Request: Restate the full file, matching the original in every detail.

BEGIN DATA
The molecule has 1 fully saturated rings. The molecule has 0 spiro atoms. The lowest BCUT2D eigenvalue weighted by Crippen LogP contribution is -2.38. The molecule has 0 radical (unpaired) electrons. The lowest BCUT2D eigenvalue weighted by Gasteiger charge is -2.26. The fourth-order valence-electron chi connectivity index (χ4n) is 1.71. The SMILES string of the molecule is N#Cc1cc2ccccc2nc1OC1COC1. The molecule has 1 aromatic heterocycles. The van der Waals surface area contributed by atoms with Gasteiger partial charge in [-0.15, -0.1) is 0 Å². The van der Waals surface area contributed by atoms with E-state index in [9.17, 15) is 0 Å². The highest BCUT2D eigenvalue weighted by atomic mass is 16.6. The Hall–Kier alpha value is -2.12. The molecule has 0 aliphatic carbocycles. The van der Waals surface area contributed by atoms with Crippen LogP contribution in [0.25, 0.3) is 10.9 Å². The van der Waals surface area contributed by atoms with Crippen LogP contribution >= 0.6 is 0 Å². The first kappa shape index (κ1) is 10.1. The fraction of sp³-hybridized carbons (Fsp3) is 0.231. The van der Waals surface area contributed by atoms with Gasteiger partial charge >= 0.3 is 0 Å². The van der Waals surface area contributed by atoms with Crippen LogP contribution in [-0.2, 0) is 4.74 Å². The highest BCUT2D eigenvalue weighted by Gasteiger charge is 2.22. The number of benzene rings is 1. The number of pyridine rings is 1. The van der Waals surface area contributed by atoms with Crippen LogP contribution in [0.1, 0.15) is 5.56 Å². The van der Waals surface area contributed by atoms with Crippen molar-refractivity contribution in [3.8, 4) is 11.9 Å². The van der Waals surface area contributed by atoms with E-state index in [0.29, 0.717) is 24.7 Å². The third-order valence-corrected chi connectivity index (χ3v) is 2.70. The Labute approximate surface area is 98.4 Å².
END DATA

The molecule has 1 fully saturated rings. The molecule has 0 spiro atoms. The lowest BCUT2D eigenvalue weighted by Crippen LogP contribution is -2.38. The molecule has 0 radical (unpaired) electrons. The lowest BCUT2D eigenvalue weighted by Gasteiger charge is -2.26. The fourth-order valence-electron chi connectivity index (χ4n) is 1.71. The SMILES string of the molecule is N#Cc1cc2ccccc2nc1OC1COC1. The molecule has 1 aromatic heterocycles. The van der Waals surface area contributed by atoms with Gasteiger partial charge in [-0.15, -0.1) is 0 Å². The van der Waals surface area contributed by atoms with E-state index in [9.17, 15) is 0 Å². The highest BCUT2D eigenvalue weighted by atomic mass is 16.6. The Hall–Kier alpha value is -2.12. The molecule has 0 aliphatic carbocycles. The van der Waals surface area contributed by atoms with Crippen LogP contribution in [0.25, 0.3) is 10.9 Å². The van der Waals surface area contributed by atoms with Crippen LogP contribution >= 0.6 is 0 Å². The first kappa shape index (κ1) is 10.1. The fraction of sp³-hybridized carbons (Fsp3) is 0.231. The van der Waals surface area contributed by atoms with Gasteiger partial charge >= 0.3 is 0 Å². The van der Waals surface area contributed by atoms with Crippen LogP contribution in [-0.2, 0) is 4.74 Å². The highest BCUT2D eigenvalue weighted by Gasteiger charge is 2.22. The number of benzene rings is 1. The number of pyridine rings is 1. The van der Waals surface area contributed by atoms with Crippen LogP contribution in [0.1, 0.15) is 5.56 Å². The van der Waals surface area contributed by atoms with Crippen molar-refractivity contribution in [3.8, 4) is 11.9 Å². The van der Waals surface area contributed by atoms with E-state index in [0.29, 0.717) is 24.7 Å². The third-order valence-corrected chi connectivity index (χ3v) is 2.70. The Labute approximate surface area is 98.4 Å².